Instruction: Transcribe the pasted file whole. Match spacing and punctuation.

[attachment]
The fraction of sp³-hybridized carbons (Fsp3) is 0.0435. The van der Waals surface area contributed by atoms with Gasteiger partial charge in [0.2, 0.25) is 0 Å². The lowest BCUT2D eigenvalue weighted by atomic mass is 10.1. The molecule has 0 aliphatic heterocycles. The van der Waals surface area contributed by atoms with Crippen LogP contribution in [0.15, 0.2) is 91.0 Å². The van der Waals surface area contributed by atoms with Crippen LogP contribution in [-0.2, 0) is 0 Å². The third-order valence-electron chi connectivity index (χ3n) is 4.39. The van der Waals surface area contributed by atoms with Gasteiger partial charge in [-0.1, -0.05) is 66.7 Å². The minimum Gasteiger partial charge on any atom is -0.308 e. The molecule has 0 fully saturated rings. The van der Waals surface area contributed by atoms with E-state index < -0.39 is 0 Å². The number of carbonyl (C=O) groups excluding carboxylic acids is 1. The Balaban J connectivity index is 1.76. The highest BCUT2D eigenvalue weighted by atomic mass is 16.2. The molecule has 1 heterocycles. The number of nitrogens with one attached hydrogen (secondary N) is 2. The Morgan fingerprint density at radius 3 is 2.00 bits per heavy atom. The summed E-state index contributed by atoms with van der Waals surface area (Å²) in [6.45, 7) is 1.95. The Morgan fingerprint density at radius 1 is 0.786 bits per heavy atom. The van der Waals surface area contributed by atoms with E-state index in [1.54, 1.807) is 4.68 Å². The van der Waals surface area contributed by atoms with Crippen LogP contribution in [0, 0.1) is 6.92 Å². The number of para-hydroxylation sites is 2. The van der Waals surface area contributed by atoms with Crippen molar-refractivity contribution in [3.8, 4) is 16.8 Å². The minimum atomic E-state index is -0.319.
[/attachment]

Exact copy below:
The fraction of sp³-hybridized carbons (Fsp3) is 0.0435. The van der Waals surface area contributed by atoms with Gasteiger partial charge in [0.2, 0.25) is 0 Å². The lowest BCUT2D eigenvalue weighted by atomic mass is 10.1. The molecule has 0 aliphatic heterocycles. The van der Waals surface area contributed by atoms with Crippen LogP contribution in [0.15, 0.2) is 91.0 Å². The van der Waals surface area contributed by atoms with Crippen LogP contribution in [-0.2, 0) is 0 Å². The third-order valence-electron chi connectivity index (χ3n) is 4.39. The van der Waals surface area contributed by atoms with Gasteiger partial charge in [-0.1, -0.05) is 66.7 Å². The minimum Gasteiger partial charge on any atom is -0.308 e. The molecule has 0 fully saturated rings. The van der Waals surface area contributed by atoms with E-state index < -0.39 is 0 Å². The number of carbonyl (C=O) groups excluding carboxylic acids is 1. The Balaban J connectivity index is 1.76. The highest BCUT2D eigenvalue weighted by atomic mass is 16.2. The molecule has 1 heterocycles. The number of nitrogens with one attached hydrogen (secondary N) is 2. The Morgan fingerprint density at radius 3 is 2.00 bits per heavy atom. The summed E-state index contributed by atoms with van der Waals surface area (Å²) in [6.45, 7) is 1.95. The Morgan fingerprint density at radius 1 is 0.786 bits per heavy atom. The van der Waals surface area contributed by atoms with E-state index in [1.54, 1.807) is 4.68 Å². The van der Waals surface area contributed by atoms with Crippen LogP contribution in [0, 0.1) is 6.92 Å². The number of para-hydroxylation sites is 2. The van der Waals surface area contributed by atoms with Crippen molar-refractivity contribution in [3.8, 4) is 16.8 Å². The minimum atomic E-state index is -0.319.